How to Get Richer than 99% of all Canadians

Do you want to know what it takes to get richer than 99% of Canadians? In this article, we’ll go over exactly how much wealth the top 1% has and give you four realistic ways on how to join this elite group.

Top 1% Income in Canada

To find out how to get richer than 99% of Canadians, let’s first figure out what exactly are the top 1% in Canada actually earning. Let’s find out by taking a look at our friendly neighbourhood data provider, Stats Canada

As of 2021, the median income of the top 1% in Canada is $378,900 per year. But that is the median income of the top 1%, so that is the incorrect number. 

What we actually want is the threshold value, which is much lower at $271,300 per year! 

If you’re confused by this, think of the median income being the middle point of the top 1%, making it, in reality, the top 0.5%, and the threshold value as being the bottom point of the top 1%. 

If you cross this threshold of $271,300 of income per year, you are officially in the top 1% of income earners in Canada

Some other interesting points about this data are that around 80% of individuals in the top 1% are married or in common-law relationships. 

Wages and salaries account for  63.1% of the income for the top 1% in 2021, slightly higher than 62.7% in 2017, which means that about one-third of their income comes from something outside of their jobs.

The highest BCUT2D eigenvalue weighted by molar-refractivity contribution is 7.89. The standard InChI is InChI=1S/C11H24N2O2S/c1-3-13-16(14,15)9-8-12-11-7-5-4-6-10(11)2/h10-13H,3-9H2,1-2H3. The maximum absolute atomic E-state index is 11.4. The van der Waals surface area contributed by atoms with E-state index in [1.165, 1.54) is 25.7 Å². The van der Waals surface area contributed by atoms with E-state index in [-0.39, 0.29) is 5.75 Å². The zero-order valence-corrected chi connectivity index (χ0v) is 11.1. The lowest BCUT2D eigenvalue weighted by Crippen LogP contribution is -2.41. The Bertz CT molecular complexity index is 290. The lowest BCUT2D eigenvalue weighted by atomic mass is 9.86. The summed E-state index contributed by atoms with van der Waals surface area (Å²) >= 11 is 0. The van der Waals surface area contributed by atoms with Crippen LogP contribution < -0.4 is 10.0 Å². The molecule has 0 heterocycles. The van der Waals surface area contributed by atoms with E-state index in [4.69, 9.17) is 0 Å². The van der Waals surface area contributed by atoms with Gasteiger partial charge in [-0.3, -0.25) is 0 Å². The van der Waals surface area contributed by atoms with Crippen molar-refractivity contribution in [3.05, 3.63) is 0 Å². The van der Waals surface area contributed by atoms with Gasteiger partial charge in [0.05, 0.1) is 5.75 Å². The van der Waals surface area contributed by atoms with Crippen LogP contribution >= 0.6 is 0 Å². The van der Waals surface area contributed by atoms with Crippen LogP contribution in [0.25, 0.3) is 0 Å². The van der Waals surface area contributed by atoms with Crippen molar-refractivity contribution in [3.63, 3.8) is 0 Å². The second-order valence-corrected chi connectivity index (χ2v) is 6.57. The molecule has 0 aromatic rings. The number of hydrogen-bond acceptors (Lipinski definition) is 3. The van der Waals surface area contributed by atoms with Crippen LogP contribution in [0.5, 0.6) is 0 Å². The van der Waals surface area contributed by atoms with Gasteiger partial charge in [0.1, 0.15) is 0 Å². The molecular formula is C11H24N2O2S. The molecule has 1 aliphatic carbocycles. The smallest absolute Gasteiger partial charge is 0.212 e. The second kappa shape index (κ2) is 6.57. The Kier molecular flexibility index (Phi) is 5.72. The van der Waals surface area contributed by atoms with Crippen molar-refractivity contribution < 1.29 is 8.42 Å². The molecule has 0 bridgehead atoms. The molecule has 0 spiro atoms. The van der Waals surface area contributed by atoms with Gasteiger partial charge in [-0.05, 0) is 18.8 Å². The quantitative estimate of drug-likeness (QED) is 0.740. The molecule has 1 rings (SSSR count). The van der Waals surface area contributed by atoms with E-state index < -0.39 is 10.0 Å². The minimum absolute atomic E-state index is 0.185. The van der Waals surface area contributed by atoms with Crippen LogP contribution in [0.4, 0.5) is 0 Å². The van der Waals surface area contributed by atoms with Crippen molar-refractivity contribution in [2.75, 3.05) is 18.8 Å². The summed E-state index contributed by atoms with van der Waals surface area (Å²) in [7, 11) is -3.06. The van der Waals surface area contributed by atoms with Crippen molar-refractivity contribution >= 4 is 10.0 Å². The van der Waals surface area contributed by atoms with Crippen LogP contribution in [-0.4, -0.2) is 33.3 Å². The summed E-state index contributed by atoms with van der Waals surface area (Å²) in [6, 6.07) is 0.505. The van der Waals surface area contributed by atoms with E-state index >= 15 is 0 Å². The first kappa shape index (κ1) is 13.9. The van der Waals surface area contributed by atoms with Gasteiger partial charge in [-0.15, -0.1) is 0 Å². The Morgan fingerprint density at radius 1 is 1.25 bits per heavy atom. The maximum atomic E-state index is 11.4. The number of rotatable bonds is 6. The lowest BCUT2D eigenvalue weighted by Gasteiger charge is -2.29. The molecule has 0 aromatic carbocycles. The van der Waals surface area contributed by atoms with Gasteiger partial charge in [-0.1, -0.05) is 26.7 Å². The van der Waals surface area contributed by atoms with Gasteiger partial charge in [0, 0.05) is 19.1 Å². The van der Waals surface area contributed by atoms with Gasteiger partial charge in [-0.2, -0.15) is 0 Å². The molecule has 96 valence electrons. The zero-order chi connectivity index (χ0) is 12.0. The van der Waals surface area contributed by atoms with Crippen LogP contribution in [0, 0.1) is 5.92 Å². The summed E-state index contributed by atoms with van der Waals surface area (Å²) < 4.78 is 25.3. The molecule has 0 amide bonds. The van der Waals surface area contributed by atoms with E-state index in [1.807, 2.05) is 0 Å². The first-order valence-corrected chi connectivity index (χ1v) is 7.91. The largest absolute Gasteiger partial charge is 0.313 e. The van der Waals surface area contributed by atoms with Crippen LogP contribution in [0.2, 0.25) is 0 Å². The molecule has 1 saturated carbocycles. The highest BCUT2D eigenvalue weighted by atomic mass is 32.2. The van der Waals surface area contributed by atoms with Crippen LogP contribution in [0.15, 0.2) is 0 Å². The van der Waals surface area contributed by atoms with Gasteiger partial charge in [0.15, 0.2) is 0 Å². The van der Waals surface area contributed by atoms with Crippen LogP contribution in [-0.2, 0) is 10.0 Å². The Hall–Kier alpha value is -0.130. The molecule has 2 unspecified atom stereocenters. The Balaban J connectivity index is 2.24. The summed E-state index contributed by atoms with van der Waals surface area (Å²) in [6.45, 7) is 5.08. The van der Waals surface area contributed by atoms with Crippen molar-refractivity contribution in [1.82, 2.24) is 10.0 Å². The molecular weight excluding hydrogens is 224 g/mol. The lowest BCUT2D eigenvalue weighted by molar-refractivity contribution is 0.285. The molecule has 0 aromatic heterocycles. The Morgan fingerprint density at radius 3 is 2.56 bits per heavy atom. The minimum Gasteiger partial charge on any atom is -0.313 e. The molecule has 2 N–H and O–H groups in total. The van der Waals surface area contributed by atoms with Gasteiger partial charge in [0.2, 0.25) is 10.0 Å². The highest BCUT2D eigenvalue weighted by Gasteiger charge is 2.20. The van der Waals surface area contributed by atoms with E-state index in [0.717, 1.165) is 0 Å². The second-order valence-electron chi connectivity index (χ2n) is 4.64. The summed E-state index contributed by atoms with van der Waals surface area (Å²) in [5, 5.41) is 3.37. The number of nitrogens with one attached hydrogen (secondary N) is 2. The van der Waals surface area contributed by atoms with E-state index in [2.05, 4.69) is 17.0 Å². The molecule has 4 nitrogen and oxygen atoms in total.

This tells me that to to get to be in the top 1% of income earners, it’s better to be married or common law, and also to diversify your income sources, which I’ll go into more ideas for this later. 

Top 1% Net Worth in Canada

Net worth is different than income, and to me it is the true measure of being in the top 1% in Canada. Net worth is your total assets minus any liabilities. 

This 2021 report from the Parliamentary Budget Officer (PBO) has some interesting findings. The threshold for being in the top 1% of net worth is having assets of at least $6.3 million. There are about 160,600 families in Canada that fall within this group.

$6 million might seem like a daunting number, but it’s possible because over 160,000 families in Canada have done it. 

How did those families earn that massive amount of wealth of over $6 million? Let’s take a look at some of the ways. 

1. High-paying salary

First up, is having a Very High-Paying Profession. Remember, the threshold for income for the top 1% in Canada is about $271,300 per year. If you can earn somewhat close to that with your profession, you stand a good chance of amassing the $6 million it will take by the end of your career to crack the top 1% in net worth. 

What jobs will get you to that $270K amount in Canada? Well, it’s a short list of professions. Here are some of the options:

On this list, you have professions such as C-Suite Executives, which includes positions such as CEO, CFO, CTO, and CISO, Medical Specialists, such as Cardiologists and Orthopedic Surgeons, Partners in Law Firms and Accounting firm, Investment Bankers, Principal Software Engineers, Senior Data Scientists, Specialized Dentists, Senior Software Architects, and more.

The problem with having salary being your main method to becoming the top 1%  is that if you’re not on the right career path, you don’t have much of a chance of getting a job like this. If you’ll notice, all these jobs take many years of specialized education and work experience. If you’re well into your career already and your ceiling for your job doesn’t come even close to these numbers, don’t worry, there is another path.